After a little more than a year on the job, Rosa Parks was arrested for sitting in the “white section” of a bus and refusing to relinquish her seat.  At the time, Montgomery, like other cities in the south had Jim Crow laws that allowed communities to segregate African-Americans from schools, public eating establishments, stores, and even from sitting in the front of a bus.   Several days after Parks was arrested, local activists, hoping to challenge the Jim Crow laws, created a social action group they called the Montgomery Improvement Association.  Under duress, King accepted the position of president of the association. <Photo Credit: Denver Public Library>

The Montgomery Improvement Association, under King’s leadership, spearheaded an African-American boycott of the bus system.  Not yet a man willing to take unnecessary risks, King convinced the activists to demand only modest concessions, such as the bus drivers speaking with courtesy to African American riders, and blacks having the right to sit in the front of the bus, only if the back was already full.  The activists were unhappy with King’s timidity, but followed his lead.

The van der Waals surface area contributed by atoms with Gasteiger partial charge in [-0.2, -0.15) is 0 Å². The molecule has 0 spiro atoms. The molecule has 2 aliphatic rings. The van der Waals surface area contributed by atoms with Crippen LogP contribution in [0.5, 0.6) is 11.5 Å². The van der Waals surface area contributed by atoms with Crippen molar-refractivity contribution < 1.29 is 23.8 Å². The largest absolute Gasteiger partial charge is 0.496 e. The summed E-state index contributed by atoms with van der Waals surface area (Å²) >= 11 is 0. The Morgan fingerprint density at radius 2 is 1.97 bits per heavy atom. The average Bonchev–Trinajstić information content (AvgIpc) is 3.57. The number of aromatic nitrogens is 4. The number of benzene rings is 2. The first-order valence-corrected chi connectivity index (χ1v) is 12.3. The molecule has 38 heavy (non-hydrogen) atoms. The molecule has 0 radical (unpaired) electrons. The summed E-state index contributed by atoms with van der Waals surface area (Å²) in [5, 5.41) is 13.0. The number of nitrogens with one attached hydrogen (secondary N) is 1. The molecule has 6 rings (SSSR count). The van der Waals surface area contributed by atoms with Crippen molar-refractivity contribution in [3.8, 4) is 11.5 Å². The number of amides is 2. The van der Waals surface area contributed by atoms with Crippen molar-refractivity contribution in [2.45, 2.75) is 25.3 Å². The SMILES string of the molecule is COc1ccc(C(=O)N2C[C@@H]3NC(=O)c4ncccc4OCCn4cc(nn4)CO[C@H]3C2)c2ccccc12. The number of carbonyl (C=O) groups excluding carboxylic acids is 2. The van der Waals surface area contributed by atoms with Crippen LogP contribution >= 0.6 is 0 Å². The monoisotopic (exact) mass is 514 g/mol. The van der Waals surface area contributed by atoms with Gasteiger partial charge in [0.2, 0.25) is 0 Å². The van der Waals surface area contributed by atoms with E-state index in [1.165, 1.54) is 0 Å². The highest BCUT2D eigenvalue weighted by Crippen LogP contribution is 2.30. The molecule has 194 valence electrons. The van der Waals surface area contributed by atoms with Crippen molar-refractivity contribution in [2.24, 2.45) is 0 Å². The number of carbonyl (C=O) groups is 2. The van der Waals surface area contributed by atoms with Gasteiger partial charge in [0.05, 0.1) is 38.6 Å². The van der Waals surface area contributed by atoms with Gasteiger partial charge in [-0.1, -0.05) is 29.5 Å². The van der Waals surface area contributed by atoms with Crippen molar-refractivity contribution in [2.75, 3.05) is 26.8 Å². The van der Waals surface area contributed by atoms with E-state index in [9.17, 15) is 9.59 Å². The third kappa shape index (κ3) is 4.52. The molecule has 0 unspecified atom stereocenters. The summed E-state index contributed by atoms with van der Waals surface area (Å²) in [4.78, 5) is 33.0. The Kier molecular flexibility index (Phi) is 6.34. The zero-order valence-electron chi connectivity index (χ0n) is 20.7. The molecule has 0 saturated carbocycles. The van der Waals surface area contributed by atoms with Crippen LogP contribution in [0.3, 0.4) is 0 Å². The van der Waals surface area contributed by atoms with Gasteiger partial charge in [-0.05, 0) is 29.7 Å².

Of course, the local white leaders condemned the boycott, and tension in the city intensified.  A month and a half into the social justice initiative, King was arrested for doing 30 miles an hour in a 25 mile an hour zone, was handcuffed, put in a police cruiser and driven away from downtown and out into the darkened Alabama countryside.  As he sat alone in the back seat of the car in the dark, he panicked and prayed that God would give him the grace to endure whatever awaited him when the car stopped, which he assumed was his own torture or murder.

Fortunately, King was taken to the city jail and incarcerated with other people.  Bail was made and he was released, but the following day he had back-to-back meetings and activities and returned home late and exhausted, his wife and child already long asleep.  After checking on his wife and daughter, King received a telephone call filled with obscene words and a death threat.  He had such calls before, but this one rattled him.